It’s been in the back of my mind for quite some time now to get back on here the start writing some more. Sadly, I typically psych myself out instead and end up with nothing. Luckily, I guess you can call it luck, I’ve had quite a tumultuous past six months.
Back in October of 2013, I joined Hortonworks. Looking back, it still feels surreal, dreamlike even. Since graduating from RPI in 2010, the thought of joining a Silicon Vally software company, a company in the Mecca of software development, appeared to me as this unattainable goal. With the help of a friend and the support of an amazing lady, I took a leap to what I thought was a far-off platform, something I’d maybe get close to. Maybe something I could try again in a few months for. Turns out: I was wrong. It’s been a few months now, and it’s been a great experience. I’ve the opportunity to met more than a handful of people who I only knew by name, profile picture and open source contributions. All and all, it’s been awesome and I’m glad that I had the encouragement from others to try to follow my dreams.
Half a decade
Speaking of people who give me encouragement, I’ve also had the pleasure to spend the last five years with Laura. After a few years of dating at RPI, we’ve been living together for about three and a half years now. And I wouldn’t want it any other way.
I never really considered that I’d find myself in a committed relationship this early in my life already (I suppose that’s a rather “new” way to consider things given that I’m 25), but I’m here. And I kind of like it. I remember back in college when Laura and I were still learning about each other when we were both “learning” how to get back into a long-term relationship. We both had our quirks, but we worked through those, and boy am I glad we did. I know I don’t tell her enough, although she’d probably give me crap if I told her any more often than I presently do, but I’m not sure what I’d do if I didn’t have Laura around. She’s been amazing over the past six months in more detail than I care to publicly go into, and words don’t do it justice to describe how happy I am that she’s in my life.
Never discard anyone who is willing to deal with more tough times to help you follow your dreams. Hold on to that person and don’t let them go.
I’ve already said that I’m 25, but I had quite a scare recently that I never expected to have. In short, I had a doctor in the emergency room tell me, “You’re lucky that you came in here today. You saved your own life.” That statement took a few days to sink in (about the duration of my hospital stay), but I am also one that deals with things by, well, not dealing with them. Sitting in the ER, I don’t think I’ve ever had such a high percentage of puns/jokes for total things I said.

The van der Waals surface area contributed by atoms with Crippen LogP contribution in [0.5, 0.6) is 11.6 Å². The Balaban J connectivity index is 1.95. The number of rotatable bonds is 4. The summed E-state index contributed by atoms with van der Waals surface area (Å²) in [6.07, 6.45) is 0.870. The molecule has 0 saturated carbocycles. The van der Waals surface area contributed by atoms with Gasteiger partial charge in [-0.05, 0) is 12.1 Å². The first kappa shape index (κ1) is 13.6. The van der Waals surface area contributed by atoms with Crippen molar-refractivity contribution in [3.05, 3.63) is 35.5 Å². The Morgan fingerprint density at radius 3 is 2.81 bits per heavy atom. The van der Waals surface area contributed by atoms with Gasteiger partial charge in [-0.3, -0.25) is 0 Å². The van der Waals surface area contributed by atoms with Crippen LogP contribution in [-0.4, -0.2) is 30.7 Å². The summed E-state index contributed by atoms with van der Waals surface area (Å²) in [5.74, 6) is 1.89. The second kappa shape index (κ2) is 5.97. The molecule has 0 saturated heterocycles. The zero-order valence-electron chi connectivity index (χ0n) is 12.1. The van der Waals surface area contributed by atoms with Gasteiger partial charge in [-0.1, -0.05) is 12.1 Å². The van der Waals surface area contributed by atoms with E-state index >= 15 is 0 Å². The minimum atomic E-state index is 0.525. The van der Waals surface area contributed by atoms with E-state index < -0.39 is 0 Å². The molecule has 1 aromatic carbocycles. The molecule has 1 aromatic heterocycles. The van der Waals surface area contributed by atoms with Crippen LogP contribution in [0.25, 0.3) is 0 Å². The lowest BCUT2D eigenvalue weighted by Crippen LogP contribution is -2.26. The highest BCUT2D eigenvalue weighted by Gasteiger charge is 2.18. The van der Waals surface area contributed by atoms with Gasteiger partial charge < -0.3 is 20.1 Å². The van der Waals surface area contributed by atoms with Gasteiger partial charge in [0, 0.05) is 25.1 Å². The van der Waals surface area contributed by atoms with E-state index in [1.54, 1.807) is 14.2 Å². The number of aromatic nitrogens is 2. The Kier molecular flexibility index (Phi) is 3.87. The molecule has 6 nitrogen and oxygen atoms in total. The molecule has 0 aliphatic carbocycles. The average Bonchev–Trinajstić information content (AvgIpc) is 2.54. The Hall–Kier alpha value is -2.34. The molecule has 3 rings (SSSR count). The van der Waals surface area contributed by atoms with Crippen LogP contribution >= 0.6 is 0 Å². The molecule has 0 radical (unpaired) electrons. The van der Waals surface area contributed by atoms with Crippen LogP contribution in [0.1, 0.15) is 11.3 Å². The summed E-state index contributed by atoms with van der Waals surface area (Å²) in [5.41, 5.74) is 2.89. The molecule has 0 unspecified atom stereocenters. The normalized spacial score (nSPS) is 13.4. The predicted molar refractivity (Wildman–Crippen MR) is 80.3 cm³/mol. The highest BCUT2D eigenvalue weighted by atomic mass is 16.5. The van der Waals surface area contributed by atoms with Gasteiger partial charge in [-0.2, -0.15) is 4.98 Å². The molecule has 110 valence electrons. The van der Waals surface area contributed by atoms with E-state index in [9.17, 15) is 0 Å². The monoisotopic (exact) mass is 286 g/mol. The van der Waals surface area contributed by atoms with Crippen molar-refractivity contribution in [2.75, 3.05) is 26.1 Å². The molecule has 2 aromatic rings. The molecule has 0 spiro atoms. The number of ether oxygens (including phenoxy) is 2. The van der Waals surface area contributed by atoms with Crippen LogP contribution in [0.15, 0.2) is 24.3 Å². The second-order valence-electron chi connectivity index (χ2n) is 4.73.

After about three or four days of dealing with tremendous leg pain (I had trouble putting any amount of weight on my one leg for that period), I dragged (only half-kidding) over to an urgent care establishment close by where I live. Now, the emergency room doctor told me that I saved my life, but I tend to think that the doctor who saw me there is actually the one who saved my life, as he’s the one who still told me to go up to the hospital and get checked to see if I had a blood clot in my leg, despite having “none” of the risk factors.
Up the road to the hospital I went. After getting sent around the hospital a couple of times (thanks, receptionist), I finally got myself admitted and the ultrasound was administered. Sure enough, the nice lady scanning my leg got a super-serious look on her face and repeatedly told me “I’m really glad you came here”, “I’m really glad you’re here”; that was just the start of it.
Just like that, I was diagnosed with a deep venous thrombosis (DVT), or, in layman’s terms, a blood clot in my leg. To the emergency room waiting area I went. After a few hours in a wheelchair (as I was told that I wasn’t allowed to walk anymore), I was taken back for a CT scan of my chest to make sure that I didn’t have a piece of that clot also in my chest. This, is where things got scary.
About an hour or two after the CT scan, laying on a bed in the emergency room, the doctor came in and delivered me that wonderful news that I had a pulmonary embolism (PE), or, again in layman’s terms, a blood clot in my lungs. For those who might not know it: this is bad. Very bad. Lots of really bad things can happen to the patient if that clot decides to move closer to your heart. Bad things that could have easily put me under the knife that day. Luckily, I had somebody watching over me that day, and the rest of that week, and didn’t have to do any of that.
Fast-forward three days through a bunch of intra-venous fluids and medicines, lots of blood samples, and lots of crappy television, I was released back home, still with leg pain, but also with ample thinned blood and a healthy heart. While the jury is still out on why I developed this clot(s) in the first place, I find myself very lucky how this all fell into place in the end.
And finally, a public service announcement: if you ever find yourself in a situation where you have intense leg pain, especially when you put weight on it, go see a doctor immediately. Do not mess around with this stuff. Sitting in a desk chair for the better part of my day probably didn’t help my situation, but it’s usually not sufficient to cause a blood clot to form, so don’t worry too much my programmer friends.